A Tea Service (déjeuner ruban)

Etienne-Henri Le Guay, Sèvres Manufactoryabout 1765 - 1770

The J. Paul Getty Museum

The J. Paul Getty Museum
Los Angeles, United States

Travelers to the Far East and the New World brought back three new hot drinks to Europe during the 1600s: tea, coffee, and chocolate. By the middle of the 1700s, these drinks had become part of the daily life of the aristocracy and wealthy bourgeoisie, requiring new serving vessels from which to pour them. Chocolate was considered a breakfast drink, tea was drunk in the afternoon, and coffee was taken after dinner.

Porcelain was the favorite material for tea, coffee, and chocolate services, as it did not crack with heat and remained fairly cool to the touch, unlike silver vessels. This tea service, consisting of two cups and saucers, a covered sugar bowl, teapot, and tray, displays Rococo shapes and Neoclassical-style painted decoration. The pierced and lobed tray, with ribbons entwined around the handles and latticework panels, is typically Rococo; in contrast, the use of neat, symmetrical arrangements of floral garlands and arabesques is a Neoclassical trait.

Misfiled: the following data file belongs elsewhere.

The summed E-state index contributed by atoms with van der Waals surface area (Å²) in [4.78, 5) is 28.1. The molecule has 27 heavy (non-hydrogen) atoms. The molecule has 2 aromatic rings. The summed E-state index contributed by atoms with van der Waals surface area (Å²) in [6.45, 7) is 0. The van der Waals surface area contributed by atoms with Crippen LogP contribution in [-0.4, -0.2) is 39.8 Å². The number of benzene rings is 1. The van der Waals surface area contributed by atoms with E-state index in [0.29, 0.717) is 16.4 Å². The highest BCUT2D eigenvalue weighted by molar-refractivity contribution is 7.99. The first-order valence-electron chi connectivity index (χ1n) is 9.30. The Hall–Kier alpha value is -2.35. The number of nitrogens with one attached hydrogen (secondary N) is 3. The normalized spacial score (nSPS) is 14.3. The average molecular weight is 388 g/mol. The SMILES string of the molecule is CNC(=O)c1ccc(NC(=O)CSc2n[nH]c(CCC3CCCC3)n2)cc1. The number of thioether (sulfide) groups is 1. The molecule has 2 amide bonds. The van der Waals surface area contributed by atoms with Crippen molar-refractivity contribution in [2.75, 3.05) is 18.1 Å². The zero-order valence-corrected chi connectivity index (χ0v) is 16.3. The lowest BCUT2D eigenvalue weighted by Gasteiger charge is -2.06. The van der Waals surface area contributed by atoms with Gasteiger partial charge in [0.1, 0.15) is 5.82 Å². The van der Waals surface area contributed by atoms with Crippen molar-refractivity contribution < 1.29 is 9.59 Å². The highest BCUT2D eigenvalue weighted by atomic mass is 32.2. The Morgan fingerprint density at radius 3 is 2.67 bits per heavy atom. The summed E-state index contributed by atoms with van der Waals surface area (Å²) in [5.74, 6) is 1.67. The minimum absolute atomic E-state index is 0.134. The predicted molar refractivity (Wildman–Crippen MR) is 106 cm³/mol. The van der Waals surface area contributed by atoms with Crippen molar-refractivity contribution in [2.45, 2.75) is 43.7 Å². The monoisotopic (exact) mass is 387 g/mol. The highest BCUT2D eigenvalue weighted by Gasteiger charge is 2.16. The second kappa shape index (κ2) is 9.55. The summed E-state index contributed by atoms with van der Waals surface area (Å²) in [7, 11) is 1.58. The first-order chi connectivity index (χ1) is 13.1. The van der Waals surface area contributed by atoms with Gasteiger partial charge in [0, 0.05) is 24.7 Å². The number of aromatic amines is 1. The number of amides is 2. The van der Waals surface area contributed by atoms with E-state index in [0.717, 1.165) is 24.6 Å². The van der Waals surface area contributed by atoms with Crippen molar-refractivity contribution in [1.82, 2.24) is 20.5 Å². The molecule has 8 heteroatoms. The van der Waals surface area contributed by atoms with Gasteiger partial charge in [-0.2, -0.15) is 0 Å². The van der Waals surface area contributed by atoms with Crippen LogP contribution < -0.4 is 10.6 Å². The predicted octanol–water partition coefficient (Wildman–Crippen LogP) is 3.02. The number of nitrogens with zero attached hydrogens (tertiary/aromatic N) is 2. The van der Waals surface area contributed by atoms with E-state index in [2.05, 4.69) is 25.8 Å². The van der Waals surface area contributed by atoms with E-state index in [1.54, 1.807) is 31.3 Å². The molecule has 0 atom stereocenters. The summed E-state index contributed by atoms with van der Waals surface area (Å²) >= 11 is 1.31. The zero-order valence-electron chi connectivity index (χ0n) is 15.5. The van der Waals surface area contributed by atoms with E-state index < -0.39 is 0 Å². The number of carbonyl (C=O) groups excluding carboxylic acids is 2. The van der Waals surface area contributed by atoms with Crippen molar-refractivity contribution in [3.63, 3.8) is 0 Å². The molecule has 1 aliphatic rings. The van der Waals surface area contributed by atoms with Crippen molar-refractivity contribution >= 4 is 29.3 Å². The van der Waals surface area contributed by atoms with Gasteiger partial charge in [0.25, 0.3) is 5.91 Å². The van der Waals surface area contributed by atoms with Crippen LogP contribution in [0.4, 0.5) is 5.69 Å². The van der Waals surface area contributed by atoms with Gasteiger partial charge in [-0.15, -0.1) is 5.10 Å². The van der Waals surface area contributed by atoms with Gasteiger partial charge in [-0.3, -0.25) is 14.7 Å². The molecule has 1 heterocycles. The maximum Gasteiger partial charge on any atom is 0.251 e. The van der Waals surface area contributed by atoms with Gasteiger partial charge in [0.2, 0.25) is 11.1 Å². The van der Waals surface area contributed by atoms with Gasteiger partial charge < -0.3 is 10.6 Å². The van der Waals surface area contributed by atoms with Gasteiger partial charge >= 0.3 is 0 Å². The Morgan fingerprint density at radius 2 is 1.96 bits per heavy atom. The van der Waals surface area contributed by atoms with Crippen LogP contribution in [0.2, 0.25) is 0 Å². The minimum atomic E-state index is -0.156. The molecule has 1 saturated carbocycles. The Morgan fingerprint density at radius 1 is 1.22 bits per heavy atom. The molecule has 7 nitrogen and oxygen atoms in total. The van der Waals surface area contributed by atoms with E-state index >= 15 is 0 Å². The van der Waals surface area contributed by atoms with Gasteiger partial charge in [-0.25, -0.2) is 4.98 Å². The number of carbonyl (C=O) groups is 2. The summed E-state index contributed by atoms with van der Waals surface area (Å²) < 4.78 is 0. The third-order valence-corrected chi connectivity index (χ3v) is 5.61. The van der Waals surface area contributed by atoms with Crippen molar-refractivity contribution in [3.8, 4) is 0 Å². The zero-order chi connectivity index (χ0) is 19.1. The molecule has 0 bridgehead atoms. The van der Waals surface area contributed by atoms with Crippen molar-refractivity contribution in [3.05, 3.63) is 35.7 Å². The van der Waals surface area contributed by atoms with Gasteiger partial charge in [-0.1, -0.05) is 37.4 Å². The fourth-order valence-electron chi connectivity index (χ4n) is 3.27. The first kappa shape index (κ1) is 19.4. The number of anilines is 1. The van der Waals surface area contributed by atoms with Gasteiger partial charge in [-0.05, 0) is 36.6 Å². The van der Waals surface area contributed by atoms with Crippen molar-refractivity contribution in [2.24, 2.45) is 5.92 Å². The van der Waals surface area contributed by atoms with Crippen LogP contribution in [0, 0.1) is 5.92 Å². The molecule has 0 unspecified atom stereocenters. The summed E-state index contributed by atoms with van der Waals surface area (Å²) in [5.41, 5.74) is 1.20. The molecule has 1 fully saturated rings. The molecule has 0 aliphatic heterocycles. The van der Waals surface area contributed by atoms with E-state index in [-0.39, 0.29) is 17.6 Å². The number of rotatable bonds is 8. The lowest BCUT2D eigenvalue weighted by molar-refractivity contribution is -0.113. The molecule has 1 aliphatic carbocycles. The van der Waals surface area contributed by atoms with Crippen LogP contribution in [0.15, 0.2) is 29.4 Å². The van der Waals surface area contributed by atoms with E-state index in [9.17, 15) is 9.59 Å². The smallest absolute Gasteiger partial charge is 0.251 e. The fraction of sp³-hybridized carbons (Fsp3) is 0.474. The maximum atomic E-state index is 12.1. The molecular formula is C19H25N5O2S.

• Title: A Tea Service (déjeuner ruban)
  • Creator: Etienne-Henri Le Guay, Sèvres Manufactory
  • Date: about 1765 - 1770
  • External Link: Find out more about this object on the Museum website.
  • Medium: Soft-paste porcelain with polychrome enamelled decoration and gilding
  • Source Credit Line: The J. Paul Getty Museum, Los Angeles
  • Signature: Tray (plateau ovale polylobé), one cup (gobelet Bouillard), and both saucers (soucoupes) painted underneath with the blue crossed "L"'s of the Sèvres manufactory and with the gilder's mark for Le Guay, "LG", in gold.
  • Object Type: Tea service
  • Object Status: Permanent Collection
  • Number: 89.DE.25
  • Markings: Markings: Teapot (théière Calabre) incised with an arrow and an indecipherable mark ([?]901). Lidded sugar bowl (pot à sucre Calabre) incised with a square. One cup incised with an "F" and the same indecipherable mark on the teapot. One saucer incised with a cross and two dots and the other with an "X" within a square. Label: Tray bears the original price label (no price indicated) and incised with an oval crossed by a line.
  • Display Location: Currently on view at: Getty Center, Museum South Pavilion, Gallery S113
  • Department: Sculpture & Decorative Arts
  • Culture: French
  • Classification: Decorative Arts


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